BOISE — The grass may be greener in parks sprayed with pesticides, but the city of Boise wants to find a new way to maintain its open spaces without so many chemicals.
Boise’s Parks and Recreation Department is preparing to start a two-year pilot program to reduce the amount of pesticides sprayed in select city parks and start using other methods to keep out pests, invasive species and other weeds instead.
Parks and Recreation Director Doug Holloway said his staff has been spraying fewer chemicals than the maximum allowed for a few years, but recent scientific findings connecting the herbicide glyphosate to cancer made him want to further reduce spraying. (The Environmental Protection Agency maintains the chemical poses no threat to human health when used as directed.)
Reducing pesticide use could mean more weeds in the parks and other slight changes, but Holloway said so far the public has been receptive to the idea in order to ditch chemical spraying.
“Is it worth the trade-off to not use synthetic chemicals and have a park with a few more dandelions in it?” he said. “I think the public is really pleased we’re moving in this direction and is aware there are challenges ahead.”
There are a variety of tactics the city can use to eliminate weeds and other pests without pesticides. This includes spraying organic materials, higher or less frequent mowing, pulling weeds by hand, strategic planting and more aeration. Holloway said the goal is to make the grass grow stronger on its own so it will out choke out the weeds.
“Our challenges in a park are much different from the standpoint that we’re trying to maintain a green turf,” Holloway said. “By nature, it isn’t necessarily part of our environment to have green grass.”
City officials are considering testing out this new approach in several smaller parks and trail locations near maintenance facilities. The list of possible sites for the pilot program include:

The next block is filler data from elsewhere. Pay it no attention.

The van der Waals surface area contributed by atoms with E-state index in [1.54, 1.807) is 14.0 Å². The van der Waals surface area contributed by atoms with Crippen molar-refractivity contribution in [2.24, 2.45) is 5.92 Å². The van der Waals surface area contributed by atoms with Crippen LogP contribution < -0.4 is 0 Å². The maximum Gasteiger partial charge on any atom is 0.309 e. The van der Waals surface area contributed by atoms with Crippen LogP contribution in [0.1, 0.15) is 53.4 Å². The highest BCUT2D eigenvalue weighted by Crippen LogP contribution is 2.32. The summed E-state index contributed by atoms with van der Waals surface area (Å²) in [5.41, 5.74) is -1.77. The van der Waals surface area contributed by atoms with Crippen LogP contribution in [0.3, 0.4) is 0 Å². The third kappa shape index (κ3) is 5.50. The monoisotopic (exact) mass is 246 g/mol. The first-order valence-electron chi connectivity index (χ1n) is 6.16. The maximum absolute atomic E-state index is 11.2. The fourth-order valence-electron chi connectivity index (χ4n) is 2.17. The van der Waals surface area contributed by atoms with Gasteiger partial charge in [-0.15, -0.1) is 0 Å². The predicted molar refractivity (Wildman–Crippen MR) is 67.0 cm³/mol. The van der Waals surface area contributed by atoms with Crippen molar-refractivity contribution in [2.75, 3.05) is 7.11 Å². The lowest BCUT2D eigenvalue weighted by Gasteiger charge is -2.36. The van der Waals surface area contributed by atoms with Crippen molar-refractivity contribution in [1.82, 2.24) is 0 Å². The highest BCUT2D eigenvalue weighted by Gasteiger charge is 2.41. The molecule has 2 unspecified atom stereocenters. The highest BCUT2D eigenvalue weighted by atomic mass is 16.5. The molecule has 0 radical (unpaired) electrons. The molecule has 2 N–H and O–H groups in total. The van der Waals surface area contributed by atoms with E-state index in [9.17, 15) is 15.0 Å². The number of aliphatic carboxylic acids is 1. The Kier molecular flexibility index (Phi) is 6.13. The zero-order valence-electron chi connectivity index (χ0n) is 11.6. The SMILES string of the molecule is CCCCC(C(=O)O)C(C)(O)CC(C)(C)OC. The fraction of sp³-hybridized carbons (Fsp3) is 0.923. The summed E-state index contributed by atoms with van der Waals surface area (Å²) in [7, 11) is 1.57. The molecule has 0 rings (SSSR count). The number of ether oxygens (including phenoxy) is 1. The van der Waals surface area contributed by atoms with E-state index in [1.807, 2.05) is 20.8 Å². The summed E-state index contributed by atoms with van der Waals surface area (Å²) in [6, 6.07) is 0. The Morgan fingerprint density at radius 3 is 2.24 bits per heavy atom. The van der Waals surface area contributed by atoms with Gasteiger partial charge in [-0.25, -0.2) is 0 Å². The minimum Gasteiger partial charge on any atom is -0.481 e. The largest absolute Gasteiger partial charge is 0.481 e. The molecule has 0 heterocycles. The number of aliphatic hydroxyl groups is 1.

- Landscaping around the Parks and Recreation Administration Building
- Bowden Park
- Comba Park
- Elm Grove Park
- Fairview Park
- Ivywild Park
- Mariposa Park
- Memorial Park
- Bethine Church River Trail
- Garden beds at Boise City Hall and Fort Boise Community Center
- Pioneer Pathway
- Pollinator gardens at Warm Springs Park and Terry Day Park
- Trevor’s Trek Cancer Memorial Plaza in Julia Davis Park
- Whitewater Park Boulevard right-of-way
Boise is one of several cities moving toward ending pesticide spraying in city parks. Although the city of Eugene, Oregon, still uses some pesticides to remove invasive species like the Armenian Blackberry, it has 10 pesticide-free neighborhood parks. New York City Council is considering a bill to limit pesticide use in its parks, and Chicago has been pesticide-free for over five years.
Boise River Enhancement Network Coordinator Liz Paul said her watershed group is in support of the pesticide reduction pilot program, even though most of the parks are not near the Boise River.
“We think there’s a big benefit to the Boise River if less pesticides are used,” she said. “The goal is to only use pesticides when they’re necessary and reduce the use of them for activities that aren’t critical to the purpose of the park.”
Editor's note: A previous version of this story incorrectly characterized New York City's use of pesticides in parks. The city council is considering, but has not yet passed, a bill to limit pesticide use.